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The emblem of the bandits during the Peloponnesian War

A bandit is an individual, often belonging to a gang, who habitually partakes in illegal activities, typically in an isolated or lawless region.


5th century BCE

With the absence of a proper and organized law enforcement, usually fulfilled by guards, bandits were widespread in ancient antiquity. People who had found robbing and harrying of civilians profitable also harassed the Spartan misthios Kassandra throughout her travels across Greece during the Peloponnesian War. At the time, the bandits commonly seemed to favor a specific helmet which originated from Chalkidiki, Makedonia. A number of them also sported tattoos, using dark pigments to adorn their faces and their arms with relatively simple markings, though some bore an elaborate image of a griffin on their chests or on their backs.[1]

Exceptions to haphazard bandits did exist, as proven by the existence of The Dagger, a criminal organization haunting the Abantis Islands.[2] Although smaller organized groups of bandits also existed, their leader being a regarded as "chief". A chiefship was an unsteady position however, and in-fighting for leadership was not uncommon. Allegedly, one chief had made a belt from the skin of thier predecessor.[3]

Kassandra also acquired crews consisting of bandits for her ship, the Adrestia. In addition to that, due to an Animus modification, Kassandra was also able to crew the Adrestia with gang members.[1]

1st century BCE

Bandits were also a common sight in ancient Egypt during the Ptolemaic Kingdom. The Medjay Bayek of Siwa encountered and fought numerous bandits while he was hunting down the Order of the Ancients.[4]

Of special note during this time were the gangs called Hungry Great Ones in Sap-Meh and Sapi-Res Nomes,[5] and the Disciples of the Lioness in the proximity of Letopolis.[6][7]

9th century CE

During the 870s, England had four kingdoms dividing the country. These troublesome times showed great turmoil and thus some sought to profit from the situation. Many men and women allied themselves with groups of bandits, robbing entire villages or passersby, murdering civilians and soldiers alike. They often targeted Viking shieldmaiden Eivor Varinsdottir of the Raven Clan during her travels. Even bigger cities like Lunden saw bandits hiding in plain sight, causing trouble the reeves, Stowe and Erke, had to manage.[8]

12th century

Upon his return to Masyaf, the exiled Levantine Assassin Altaïr Ibn-La'Ahad encountered the brigand Bayhas and his gang.[9] The Assassin killed the bandits and released the tradesman Mukhlis they'd imprisoned, and proceeded to Masyaf.[10] Later, Altaïr also met Bayhas' father, the bandit leader Fahad.[11]


15th century Italy also had its bandit problems which carried over to the following century as well. Bandits occasionally targeted the Italian Assassin Ezio Auditore while he travelled through the landscape of Florence, Forlì, San Gimignano, Tuscany, and Venice.[12] From 1500 onwards, the streets of Rome were plagued by the gang Cento Occhi ("hundred eyes") who had allied with the Borgia, while the Followers of Romulus haunted Rome's countryside and the ruins therein.[13]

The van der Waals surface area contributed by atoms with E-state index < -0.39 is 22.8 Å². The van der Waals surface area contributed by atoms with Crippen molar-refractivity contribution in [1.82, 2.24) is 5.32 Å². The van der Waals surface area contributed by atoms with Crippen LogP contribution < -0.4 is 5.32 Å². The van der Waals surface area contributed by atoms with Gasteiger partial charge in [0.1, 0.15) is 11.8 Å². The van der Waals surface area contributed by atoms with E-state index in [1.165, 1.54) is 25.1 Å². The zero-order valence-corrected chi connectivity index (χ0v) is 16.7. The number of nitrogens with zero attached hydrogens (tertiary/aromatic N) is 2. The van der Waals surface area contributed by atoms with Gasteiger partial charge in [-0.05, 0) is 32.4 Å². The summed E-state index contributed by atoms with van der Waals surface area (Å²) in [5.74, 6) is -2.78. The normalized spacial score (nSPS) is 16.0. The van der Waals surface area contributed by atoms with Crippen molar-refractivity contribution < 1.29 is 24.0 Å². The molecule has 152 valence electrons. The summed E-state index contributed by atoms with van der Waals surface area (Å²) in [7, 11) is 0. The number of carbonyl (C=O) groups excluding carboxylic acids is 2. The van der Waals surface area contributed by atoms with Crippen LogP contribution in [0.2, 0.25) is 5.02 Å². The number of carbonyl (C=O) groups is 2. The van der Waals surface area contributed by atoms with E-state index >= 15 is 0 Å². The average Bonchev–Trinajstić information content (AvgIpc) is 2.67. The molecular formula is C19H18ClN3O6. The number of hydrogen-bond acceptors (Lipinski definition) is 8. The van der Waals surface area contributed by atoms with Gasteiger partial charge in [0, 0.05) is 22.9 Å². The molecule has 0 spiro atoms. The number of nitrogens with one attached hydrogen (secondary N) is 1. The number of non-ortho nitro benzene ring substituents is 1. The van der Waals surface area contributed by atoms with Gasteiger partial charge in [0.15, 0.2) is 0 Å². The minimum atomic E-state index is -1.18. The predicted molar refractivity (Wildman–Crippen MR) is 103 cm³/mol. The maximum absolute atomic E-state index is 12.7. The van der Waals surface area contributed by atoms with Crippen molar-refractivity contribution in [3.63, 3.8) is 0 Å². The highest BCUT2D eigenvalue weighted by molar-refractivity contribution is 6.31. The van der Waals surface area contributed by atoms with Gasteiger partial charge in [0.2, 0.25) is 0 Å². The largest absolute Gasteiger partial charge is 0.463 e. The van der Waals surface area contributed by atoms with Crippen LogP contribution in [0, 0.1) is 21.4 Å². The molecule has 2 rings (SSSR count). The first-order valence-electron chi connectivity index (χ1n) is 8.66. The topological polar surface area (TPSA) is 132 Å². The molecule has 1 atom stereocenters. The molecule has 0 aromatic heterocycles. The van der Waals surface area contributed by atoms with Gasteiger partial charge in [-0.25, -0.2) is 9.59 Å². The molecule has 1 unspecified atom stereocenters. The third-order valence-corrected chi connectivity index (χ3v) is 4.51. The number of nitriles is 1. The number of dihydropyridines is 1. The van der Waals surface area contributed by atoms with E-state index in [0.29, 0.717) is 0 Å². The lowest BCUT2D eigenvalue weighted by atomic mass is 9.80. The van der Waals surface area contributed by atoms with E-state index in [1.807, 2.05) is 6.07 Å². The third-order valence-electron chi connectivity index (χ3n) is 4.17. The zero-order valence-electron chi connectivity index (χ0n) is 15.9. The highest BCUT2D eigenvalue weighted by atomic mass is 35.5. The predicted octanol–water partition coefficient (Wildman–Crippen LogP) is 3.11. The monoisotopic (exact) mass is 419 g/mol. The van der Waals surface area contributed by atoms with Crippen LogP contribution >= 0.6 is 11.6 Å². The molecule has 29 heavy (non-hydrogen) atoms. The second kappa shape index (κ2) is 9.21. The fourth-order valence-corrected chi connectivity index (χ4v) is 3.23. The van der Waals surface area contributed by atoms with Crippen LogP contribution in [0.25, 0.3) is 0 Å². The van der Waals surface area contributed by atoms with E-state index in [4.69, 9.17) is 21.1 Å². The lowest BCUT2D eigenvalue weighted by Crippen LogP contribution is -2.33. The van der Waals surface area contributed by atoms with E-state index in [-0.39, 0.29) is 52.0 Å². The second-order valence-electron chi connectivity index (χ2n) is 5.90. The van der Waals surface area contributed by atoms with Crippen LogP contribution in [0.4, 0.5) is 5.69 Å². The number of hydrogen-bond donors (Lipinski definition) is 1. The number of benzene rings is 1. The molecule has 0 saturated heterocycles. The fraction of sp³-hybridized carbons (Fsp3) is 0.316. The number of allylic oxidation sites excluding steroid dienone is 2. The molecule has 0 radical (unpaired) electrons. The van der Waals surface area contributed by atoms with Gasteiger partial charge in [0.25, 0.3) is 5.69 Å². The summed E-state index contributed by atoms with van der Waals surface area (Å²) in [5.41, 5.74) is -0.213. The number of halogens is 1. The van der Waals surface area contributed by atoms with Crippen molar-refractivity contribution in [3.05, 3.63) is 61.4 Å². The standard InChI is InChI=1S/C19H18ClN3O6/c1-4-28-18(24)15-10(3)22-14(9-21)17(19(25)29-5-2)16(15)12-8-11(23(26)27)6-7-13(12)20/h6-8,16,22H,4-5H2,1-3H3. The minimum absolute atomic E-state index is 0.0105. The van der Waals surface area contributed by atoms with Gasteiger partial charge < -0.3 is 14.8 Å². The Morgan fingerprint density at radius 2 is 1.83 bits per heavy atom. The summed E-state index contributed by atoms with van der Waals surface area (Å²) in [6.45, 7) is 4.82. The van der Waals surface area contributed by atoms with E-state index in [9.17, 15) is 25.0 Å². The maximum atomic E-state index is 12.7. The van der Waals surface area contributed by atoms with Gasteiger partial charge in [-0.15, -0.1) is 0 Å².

19th century

In Victorian London, England, bandits were organized into gangs. In 1868, the two leading gangs were the Blighters led by the British Templar Maxwell Roth, and the Clinkers, who were taken over by the twin British Assassins Evie and Jacob Frye and renamed as the Rooks following a gang war in Whitechapel against the street forces commanded by the Templar Rexford Kaylock.[14] The Rooks proved invaluable to the Fryes' liberation of London by thwarting Templar influence in the boroughs,[15] but by 1888 were overtaken by the serial killer Jack the Ripper, who turned them against the Assassins.[16]

Behind the Scenes

Though the emblem of the bandits in Assassin's Creed: Odyssey seems to be based on a 3rd century BC mosaic of a dragon from Caulonia,[17] according to the Discovery Tour: Ancient Greece, it's based on coins from Halikarnassos.[18]



Animuslogowhite.svg An image gallery is available for Bandit
  1. 1.0 1.1 Assassin's Creed: Odyssey
  2. Assassin's Creed: OdysseyDeath and Taxes
  3. Assassin's Creed: OdysseyHostage Situation
  4. Assassin's Creed: Origins
  5. Assassin's Creed: OriginsThe Hungry River
  6. Assassin's Creed: OriginsThe Scarab's Lies
  7. Assassin's Creed: OriginsNew Kid in Town
  8. Assassin's Creed: Valhalla
  9. Assassin's Creed: The Secret Crusade – Chapter 53
  10. Assassin's Creed: The Secret Crusade – Chapter 54
  11. Assassin's Creed: The Secret Crusade – Chapter 57
  12. Assassin's Creed II
  13. Assassin's Creed: Brotherhood
  14. Assassin's Creed: SyndicateGang War (Whitechapel)
  15. Assassin's Creed: Syndicate
  16. Assassin's Creed: Syndicate – Jack the Ripper
  17. Wikipedia-W-visual-balanced.svg Caulonia on Wikipedia
  18. Discovery Tour: Ancient GreeceMegaris: Bandit Banner